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7-Foot Ukrainian Gets $35,000 For Shoes


Igor Vovkovinsky (the tall one in the picture) shakes hands with U.S. President Barack Obama (center) at a political rally in Minnesota.

Igor Vovkovinsky (the tall one in the picture) shakes hands with U.S. President Barack Obama (center) at a political rally in Minnesota.

The tallest man in America, Igor Vovkovinskiy, has announced on his blog that he has raised more than $35,000 from well-wishers to purchase special shoes.

The sum is more than double what is needed for specialists to make an original shoe design for him.

The Ukrainian native's feet have been deformed due to his weight and height, and he has already undergone 16 podiatric surgeries.

A childhood tumor in his pituitary gland meant that he was already 1.8 meters (6 feet) tall by the time he was 7 years old.

The 24-year-old law student now stands at a height of 2.34 meters (7 feet 8 inches), which the "Guinness Book of Records" says makes him the tallest man in the United States.

WATCH: A news report on Igor Vovkovinskiy's efforts to raise funds for new shoes

In order to make proper shoes for his condition, specialists have to scan Vovkovinskiy's feet.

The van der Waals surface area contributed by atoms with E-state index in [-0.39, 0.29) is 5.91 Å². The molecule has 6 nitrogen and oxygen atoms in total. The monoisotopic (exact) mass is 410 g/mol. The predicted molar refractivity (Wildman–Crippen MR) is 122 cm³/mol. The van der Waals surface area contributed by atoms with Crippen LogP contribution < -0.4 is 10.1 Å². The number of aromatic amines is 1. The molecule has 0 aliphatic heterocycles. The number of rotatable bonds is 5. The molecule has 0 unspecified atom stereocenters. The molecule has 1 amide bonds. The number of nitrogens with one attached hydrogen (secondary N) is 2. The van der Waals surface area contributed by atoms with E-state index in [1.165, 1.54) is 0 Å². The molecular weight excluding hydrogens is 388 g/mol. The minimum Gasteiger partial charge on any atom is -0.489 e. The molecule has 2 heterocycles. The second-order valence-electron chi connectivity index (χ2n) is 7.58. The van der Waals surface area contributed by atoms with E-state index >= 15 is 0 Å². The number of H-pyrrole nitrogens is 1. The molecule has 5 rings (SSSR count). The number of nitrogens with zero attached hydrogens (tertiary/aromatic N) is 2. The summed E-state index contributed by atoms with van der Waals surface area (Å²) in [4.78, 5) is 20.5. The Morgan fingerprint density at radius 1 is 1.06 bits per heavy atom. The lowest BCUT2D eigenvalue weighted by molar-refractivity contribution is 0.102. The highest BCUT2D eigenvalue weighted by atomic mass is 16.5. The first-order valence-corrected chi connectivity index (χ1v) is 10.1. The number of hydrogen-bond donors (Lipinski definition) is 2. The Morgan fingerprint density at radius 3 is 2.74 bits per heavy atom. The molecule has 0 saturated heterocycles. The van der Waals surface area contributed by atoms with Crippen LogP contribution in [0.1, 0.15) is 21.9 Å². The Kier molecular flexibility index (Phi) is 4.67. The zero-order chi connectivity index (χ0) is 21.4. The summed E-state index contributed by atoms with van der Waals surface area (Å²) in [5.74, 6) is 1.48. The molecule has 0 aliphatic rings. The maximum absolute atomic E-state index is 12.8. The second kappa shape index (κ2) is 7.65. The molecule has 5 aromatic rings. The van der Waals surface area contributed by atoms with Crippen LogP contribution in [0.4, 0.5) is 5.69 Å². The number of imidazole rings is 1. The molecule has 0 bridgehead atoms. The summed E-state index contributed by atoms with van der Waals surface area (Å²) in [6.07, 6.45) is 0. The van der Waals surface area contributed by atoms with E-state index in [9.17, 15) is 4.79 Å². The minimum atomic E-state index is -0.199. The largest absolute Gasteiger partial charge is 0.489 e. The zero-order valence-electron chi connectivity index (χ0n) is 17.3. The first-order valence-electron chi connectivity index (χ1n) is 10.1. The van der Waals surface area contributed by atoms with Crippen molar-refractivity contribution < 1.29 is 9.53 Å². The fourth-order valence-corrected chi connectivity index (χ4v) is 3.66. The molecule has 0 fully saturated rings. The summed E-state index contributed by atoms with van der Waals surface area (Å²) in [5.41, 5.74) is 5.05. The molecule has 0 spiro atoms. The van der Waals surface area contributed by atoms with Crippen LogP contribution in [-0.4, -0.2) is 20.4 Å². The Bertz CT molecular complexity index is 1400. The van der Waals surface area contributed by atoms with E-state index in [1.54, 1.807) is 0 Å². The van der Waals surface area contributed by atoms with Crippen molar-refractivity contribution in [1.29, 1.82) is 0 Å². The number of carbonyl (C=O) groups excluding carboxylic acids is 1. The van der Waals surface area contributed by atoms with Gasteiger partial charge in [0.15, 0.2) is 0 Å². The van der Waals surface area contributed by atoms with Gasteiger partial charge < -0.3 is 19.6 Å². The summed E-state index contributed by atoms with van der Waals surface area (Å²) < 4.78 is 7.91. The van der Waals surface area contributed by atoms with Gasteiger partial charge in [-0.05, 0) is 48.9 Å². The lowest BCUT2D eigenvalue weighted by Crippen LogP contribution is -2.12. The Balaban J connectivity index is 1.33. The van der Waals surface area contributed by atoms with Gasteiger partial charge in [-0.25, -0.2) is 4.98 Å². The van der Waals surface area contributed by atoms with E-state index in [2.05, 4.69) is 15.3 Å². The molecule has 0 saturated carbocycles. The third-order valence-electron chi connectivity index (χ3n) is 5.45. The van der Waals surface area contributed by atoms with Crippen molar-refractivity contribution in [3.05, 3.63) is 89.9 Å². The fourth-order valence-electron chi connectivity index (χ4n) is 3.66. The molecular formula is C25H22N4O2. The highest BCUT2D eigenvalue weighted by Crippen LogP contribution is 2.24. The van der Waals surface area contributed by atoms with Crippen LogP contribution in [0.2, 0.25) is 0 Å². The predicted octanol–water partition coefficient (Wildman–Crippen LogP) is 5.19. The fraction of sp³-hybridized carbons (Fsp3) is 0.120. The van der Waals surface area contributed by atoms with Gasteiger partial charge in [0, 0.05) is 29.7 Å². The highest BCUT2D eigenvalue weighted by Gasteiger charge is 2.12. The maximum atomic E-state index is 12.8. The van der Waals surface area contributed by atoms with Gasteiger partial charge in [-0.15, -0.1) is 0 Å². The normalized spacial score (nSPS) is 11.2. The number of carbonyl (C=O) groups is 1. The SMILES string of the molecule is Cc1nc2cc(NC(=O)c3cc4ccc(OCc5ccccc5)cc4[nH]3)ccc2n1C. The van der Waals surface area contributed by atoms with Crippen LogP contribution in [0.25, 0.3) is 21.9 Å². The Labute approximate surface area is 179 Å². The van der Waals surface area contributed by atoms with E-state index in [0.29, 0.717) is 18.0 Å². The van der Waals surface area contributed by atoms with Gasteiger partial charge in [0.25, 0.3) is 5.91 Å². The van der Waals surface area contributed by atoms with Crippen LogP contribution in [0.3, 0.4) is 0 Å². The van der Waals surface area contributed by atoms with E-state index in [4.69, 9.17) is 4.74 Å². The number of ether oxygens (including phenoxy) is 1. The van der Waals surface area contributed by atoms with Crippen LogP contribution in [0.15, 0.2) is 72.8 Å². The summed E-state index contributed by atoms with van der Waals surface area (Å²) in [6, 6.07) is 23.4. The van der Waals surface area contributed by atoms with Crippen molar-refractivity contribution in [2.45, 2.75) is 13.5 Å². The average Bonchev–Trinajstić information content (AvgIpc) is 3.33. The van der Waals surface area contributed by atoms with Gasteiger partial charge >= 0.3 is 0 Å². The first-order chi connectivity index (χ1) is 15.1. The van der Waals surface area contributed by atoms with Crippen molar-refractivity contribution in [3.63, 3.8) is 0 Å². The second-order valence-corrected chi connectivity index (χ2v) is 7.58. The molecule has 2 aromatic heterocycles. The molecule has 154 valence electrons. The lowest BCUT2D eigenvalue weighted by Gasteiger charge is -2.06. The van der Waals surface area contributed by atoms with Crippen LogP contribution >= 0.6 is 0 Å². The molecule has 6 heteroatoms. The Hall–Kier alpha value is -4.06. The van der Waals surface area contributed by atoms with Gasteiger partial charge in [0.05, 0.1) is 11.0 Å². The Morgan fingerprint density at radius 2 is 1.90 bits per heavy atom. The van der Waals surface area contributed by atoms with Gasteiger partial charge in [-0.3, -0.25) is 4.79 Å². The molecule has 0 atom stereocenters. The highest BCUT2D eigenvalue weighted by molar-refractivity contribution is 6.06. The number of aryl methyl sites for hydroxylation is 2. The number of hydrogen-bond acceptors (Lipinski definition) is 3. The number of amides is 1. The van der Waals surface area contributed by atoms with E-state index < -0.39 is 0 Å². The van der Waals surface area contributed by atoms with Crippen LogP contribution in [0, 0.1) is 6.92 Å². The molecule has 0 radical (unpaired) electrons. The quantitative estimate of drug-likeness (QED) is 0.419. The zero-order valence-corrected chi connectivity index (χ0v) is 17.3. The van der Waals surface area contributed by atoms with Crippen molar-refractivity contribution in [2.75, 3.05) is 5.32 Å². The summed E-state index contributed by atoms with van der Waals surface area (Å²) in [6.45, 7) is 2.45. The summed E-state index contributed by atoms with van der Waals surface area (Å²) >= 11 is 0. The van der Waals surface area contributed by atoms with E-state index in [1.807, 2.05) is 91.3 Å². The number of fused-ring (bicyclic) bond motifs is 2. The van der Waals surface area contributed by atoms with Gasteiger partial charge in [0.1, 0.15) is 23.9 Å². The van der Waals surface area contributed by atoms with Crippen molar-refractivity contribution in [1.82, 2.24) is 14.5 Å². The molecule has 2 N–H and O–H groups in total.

They estimate that it would cost a total of $16,000 for an original mold, while subsequent pairs should cost $200 each.

Vovkovinskiy is not the only person to suffer health problems due to his abnormal height.

The world's tallest living man, Sultan Kosen from Turkey, has to use crutches to walk because his joints and muscles are too weak to support his huge frame, which rises to a height of 2.51 meters (8 feet, 3 inches).

The world's tallest-ever man was Robert Pershing Wadlow from Illinois. A pituitary gland abnormality meant that he had grown to a height of 2.72 (8 feet 11 inches) by the time of his death in 1940 at just 22 years of age.

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Written by RFE/RL editors and correspondents, Transmission serves up news, comment, and the odd silly dictator story. While our primary concern is with foreign policy, Transmission is also a place for the ideas -- some serious, some irreverent -- that bubble up from our bureaus. The name recognizes RFE/RL's role as a surrogate broadcaster to places without free media. You can write us at transmission+rferl.org

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